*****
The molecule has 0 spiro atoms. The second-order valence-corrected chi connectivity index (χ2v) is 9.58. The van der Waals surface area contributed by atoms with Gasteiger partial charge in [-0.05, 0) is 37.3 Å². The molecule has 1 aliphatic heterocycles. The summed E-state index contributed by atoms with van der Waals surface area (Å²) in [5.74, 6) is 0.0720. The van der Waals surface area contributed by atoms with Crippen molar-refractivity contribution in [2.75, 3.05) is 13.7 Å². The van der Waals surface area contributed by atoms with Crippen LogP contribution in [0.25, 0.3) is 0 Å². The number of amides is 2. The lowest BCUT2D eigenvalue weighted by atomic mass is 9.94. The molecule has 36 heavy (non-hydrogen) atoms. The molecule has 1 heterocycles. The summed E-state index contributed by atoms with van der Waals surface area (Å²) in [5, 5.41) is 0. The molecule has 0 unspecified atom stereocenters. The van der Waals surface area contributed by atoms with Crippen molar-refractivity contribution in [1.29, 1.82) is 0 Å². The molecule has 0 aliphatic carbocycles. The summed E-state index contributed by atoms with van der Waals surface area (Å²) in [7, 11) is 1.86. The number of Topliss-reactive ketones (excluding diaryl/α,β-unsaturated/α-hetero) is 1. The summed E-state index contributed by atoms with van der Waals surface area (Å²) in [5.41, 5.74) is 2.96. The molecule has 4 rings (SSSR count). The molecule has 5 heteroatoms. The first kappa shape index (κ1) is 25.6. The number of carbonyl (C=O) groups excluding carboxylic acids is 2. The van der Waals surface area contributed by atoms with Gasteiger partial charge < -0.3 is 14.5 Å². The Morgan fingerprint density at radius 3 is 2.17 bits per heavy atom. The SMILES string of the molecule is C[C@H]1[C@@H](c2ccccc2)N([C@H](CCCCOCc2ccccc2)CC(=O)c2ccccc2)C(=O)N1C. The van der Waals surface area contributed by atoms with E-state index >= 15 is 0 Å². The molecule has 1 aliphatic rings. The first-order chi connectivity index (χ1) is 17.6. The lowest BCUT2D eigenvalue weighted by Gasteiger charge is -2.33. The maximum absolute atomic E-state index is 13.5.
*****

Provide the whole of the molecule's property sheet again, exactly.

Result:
The molecule has 0 spiro atoms. The second-order valence-corrected chi connectivity index (χ2v) is 9.58. The van der Waals surface area contributed by atoms with Gasteiger partial charge in [-0.05, 0) is 37.3 Å². The molecule has 1 aliphatic heterocycles. The summed E-state index contributed by atoms with van der Waals surface area (Å²) in [5.74, 6) is 0.0720. The van der Waals surface area contributed by atoms with Crippen molar-refractivity contribution in [2.75, 3.05) is 13.7 Å². The van der Waals surface area contributed by atoms with Crippen LogP contribution in [0.25, 0.3) is 0 Å². The number of amides is 2. The lowest BCUT2D eigenvalue weighted by atomic mass is 9.94. The molecule has 36 heavy (non-hydrogen) atoms. The molecule has 1 heterocycles. The summed E-state index contributed by atoms with van der Waals surface area (Å²) in [5, 5.41) is 0. The molecule has 0 unspecified atom stereocenters. The van der Waals surface area contributed by atoms with Crippen molar-refractivity contribution in [1.29, 1.82) is 0 Å². The molecule has 0 aliphatic carbocycles. The summed E-state index contributed by atoms with van der Waals surface area (Å²) in [7, 11) is 1.86. The number of Topliss-reactive ketones (excluding diaryl/α,β-unsaturated/α-hetero) is 1. The summed E-state index contributed by atoms with van der Waals surface area (Å²) in [5.41, 5.74) is 2.96. The molecule has 4 rings (SSSR count). The molecule has 5 heteroatoms. The first kappa shape index (κ1) is 25.6. The number of carbonyl (C=O) groups excluding carboxylic acids is 2. The van der Waals surface area contributed by atoms with Gasteiger partial charge < -0.3 is 14.5 Å². The Morgan fingerprint density at radius 3 is 2.17 bits per heavy atom. The SMILES string of the molecule is C[C@H]1[C@@H](c2ccccc2)N([C@H](CCCCOCc2ccccc2)CC(=O)c2ccccc2)C(=O)N1C. The van der Waals surface area contributed by atoms with E-state index >= 15 is 0 Å². The molecule has 1 aliphatic rings. The first-order chi connectivity index (χ1) is 17.6. The lowest BCUT2D eigenvalue weighted by Gasteiger charge is -2.33. The maximum absolute atomic E-state index is 13.5.